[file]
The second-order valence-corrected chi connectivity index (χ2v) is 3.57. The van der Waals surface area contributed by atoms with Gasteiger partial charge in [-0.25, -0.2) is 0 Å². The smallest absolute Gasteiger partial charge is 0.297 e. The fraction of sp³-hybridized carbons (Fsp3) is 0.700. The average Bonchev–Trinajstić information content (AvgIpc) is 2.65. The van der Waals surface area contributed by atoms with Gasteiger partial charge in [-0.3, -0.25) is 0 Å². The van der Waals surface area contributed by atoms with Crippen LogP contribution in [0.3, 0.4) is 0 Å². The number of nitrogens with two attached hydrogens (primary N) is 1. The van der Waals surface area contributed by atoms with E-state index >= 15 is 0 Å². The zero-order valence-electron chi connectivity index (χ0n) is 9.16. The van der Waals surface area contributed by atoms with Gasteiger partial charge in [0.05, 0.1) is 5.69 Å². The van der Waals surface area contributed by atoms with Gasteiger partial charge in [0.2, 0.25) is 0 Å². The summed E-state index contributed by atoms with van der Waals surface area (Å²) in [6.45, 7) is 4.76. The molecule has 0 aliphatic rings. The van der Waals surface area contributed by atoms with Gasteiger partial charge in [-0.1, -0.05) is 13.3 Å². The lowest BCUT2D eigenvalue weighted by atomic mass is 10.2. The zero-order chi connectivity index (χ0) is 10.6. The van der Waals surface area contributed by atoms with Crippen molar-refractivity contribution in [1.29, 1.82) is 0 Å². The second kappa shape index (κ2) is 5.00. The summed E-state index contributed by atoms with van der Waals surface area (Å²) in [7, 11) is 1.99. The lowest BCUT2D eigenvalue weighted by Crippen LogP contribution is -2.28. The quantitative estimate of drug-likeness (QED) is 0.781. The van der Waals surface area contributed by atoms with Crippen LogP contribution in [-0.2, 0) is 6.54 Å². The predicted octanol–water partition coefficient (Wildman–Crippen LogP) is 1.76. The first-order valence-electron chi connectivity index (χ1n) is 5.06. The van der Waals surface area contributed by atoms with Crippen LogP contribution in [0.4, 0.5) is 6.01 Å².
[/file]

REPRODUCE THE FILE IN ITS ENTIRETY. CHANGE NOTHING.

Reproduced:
The second-order valence-corrected chi connectivity index (χ2v) is 3.57. The van der Waals surface area contributed by atoms with Gasteiger partial charge in [-0.25, -0.2) is 0 Å². The smallest absolute Gasteiger partial charge is 0.297 e. The fraction of sp³-hybridized carbons (Fsp3) is 0.700. The average Bonchev–Trinajstić information content (AvgIpc) is 2.65. The van der Waals surface area contributed by atoms with Gasteiger partial charge in [-0.3, -0.25) is 0 Å². The van der Waals surface area contributed by atoms with Crippen LogP contribution in [0.3, 0.4) is 0 Å². The number of nitrogens with two attached hydrogens (primary N) is 1. The van der Waals surface area contributed by atoms with E-state index >= 15 is 0 Å². The zero-order valence-electron chi connectivity index (χ0n) is 9.16. The van der Waals surface area contributed by atoms with Gasteiger partial charge in [0.05, 0.1) is 5.69 Å². The van der Waals surface area contributed by atoms with Gasteiger partial charge in [0.2, 0.25) is 0 Å². The summed E-state index contributed by atoms with van der Waals surface area (Å²) in [6.45, 7) is 4.76. The molecule has 0 aliphatic rings. The van der Waals surface area contributed by atoms with Gasteiger partial charge in [-0.1, -0.05) is 13.3 Å². The lowest BCUT2D eigenvalue weighted by atomic mass is 10.2. The zero-order chi connectivity index (χ0) is 10.6. The van der Waals surface area contributed by atoms with Crippen molar-refractivity contribution in [1.29, 1.82) is 0 Å². The second kappa shape index (κ2) is 5.00. The summed E-state index contributed by atoms with van der Waals surface area (Å²) in [7, 11) is 1.99. The lowest BCUT2D eigenvalue weighted by Crippen LogP contribution is -2.28. The quantitative estimate of drug-likeness (QED) is 0.781. The van der Waals surface area contributed by atoms with Crippen LogP contribution in [-0.2, 0) is 6.54 Å². The predicted octanol–water partition coefficient (Wildman–Crippen LogP) is 1.76. The first-order valence-electron chi connectivity index (χ1n) is 5.06. The van der Waals surface area contributed by atoms with Crippen LogP contribution in [0.4, 0.5) is 6.01 Å².